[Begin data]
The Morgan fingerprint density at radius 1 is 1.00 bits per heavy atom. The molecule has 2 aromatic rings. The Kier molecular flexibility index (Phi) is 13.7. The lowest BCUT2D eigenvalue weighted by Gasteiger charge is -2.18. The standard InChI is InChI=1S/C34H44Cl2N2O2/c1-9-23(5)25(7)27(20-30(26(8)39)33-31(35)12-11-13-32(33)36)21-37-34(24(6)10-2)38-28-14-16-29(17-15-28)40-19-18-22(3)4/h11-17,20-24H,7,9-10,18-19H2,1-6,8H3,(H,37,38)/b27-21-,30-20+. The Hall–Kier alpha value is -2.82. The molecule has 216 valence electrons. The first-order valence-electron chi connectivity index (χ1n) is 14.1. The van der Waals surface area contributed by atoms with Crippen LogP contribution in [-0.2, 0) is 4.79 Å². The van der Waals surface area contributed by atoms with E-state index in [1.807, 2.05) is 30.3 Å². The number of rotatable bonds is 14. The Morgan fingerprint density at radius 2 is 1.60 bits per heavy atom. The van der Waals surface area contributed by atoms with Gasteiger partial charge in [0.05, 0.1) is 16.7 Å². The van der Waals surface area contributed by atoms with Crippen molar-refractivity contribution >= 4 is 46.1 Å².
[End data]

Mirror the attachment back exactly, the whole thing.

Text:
The Morgan fingerprint density at radius 1 is 1.00 bits per heavy atom. The molecule has 2 aromatic rings. The Kier molecular flexibility index (Phi) is 13.7. The lowest BCUT2D eigenvalue weighted by Gasteiger charge is -2.18. The standard InChI is InChI=1S/C34H44Cl2N2O2/c1-9-23(5)25(7)27(20-30(26(8)39)33-31(35)12-11-13-32(33)36)21-37-34(24(6)10-2)38-28-14-16-29(17-15-28)40-19-18-22(3)4/h11-17,20-24H,7,9-10,18-19H2,1-6,8H3,(H,37,38)/b27-21-,30-20+. The Hall–Kier alpha value is -2.82. The molecule has 216 valence electrons. The first-order valence-electron chi connectivity index (χ1n) is 14.1. The van der Waals surface area contributed by atoms with Crippen LogP contribution in [-0.2, 0) is 4.79 Å². The van der Waals surface area contributed by atoms with E-state index in [1.807, 2.05) is 30.3 Å². The number of rotatable bonds is 14. The Morgan fingerprint density at radius 2 is 1.60 bits per heavy atom. The van der Waals surface area contributed by atoms with Gasteiger partial charge in [0.05, 0.1) is 16.7 Å². The van der Waals surface area contributed by atoms with Crippen molar-refractivity contribution >= 4 is 46.1 Å².